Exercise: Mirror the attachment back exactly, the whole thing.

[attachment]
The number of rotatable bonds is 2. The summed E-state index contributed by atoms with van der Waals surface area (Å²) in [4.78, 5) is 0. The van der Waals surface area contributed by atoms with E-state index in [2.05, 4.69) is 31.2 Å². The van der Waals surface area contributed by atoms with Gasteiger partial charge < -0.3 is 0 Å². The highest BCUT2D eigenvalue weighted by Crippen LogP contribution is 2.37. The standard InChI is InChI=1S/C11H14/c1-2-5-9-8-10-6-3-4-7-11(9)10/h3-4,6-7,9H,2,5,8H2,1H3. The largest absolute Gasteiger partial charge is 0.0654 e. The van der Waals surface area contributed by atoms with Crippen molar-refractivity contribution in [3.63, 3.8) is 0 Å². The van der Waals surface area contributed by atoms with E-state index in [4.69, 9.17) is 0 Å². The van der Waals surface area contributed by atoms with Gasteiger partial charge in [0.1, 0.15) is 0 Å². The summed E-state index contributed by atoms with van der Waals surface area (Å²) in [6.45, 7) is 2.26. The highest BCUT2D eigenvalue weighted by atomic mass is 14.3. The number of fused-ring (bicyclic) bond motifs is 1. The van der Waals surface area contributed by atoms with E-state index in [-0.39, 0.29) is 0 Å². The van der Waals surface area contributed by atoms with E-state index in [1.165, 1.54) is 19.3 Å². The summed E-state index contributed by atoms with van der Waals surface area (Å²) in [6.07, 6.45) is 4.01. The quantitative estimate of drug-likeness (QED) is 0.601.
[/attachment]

The number of rotatable bonds is 2. The summed E-state index contributed by atoms with van der Waals surface area (Å²) in [4.78, 5) is 0. The van der Waals surface area contributed by atoms with E-state index in [2.05, 4.69) is 31.2 Å². The van der Waals surface area contributed by atoms with Gasteiger partial charge < -0.3 is 0 Å². The highest BCUT2D eigenvalue weighted by Crippen LogP contribution is 2.37. The standard InChI is InChI=1S/C11H14/c1-2-5-9-8-10-6-3-4-7-11(9)10/h3-4,6-7,9H,2,5,8H2,1H3. The largest absolute Gasteiger partial charge is 0.0654 e. The van der Waals surface area contributed by atoms with Crippen molar-refractivity contribution in [3.63, 3.8) is 0 Å². The van der Waals surface area contributed by atoms with E-state index in [4.69, 9.17) is 0 Å². The van der Waals surface area contributed by atoms with Gasteiger partial charge in [0.1, 0.15) is 0 Å². The summed E-state index contributed by atoms with van der Waals surface area (Å²) in [6.45, 7) is 2.26. The highest BCUT2D eigenvalue weighted by atomic mass is 14.3. The number of fused-ring (bicyclic) bond motifs is 1. The van der Waals surface area contributed by atoms with E-state index in [-0.39, 0.29) is 0 Å². The van der Waals surface area contributed by atoms with E-state index in [1.165, 1.54) is 19.3 Å². The summed E-state index contributed by atoms with van der Waals surface area (Å²) in [6.07, 6.45) is 4.01. The quantitative estimate of drug-likeness (QED) is 0.601.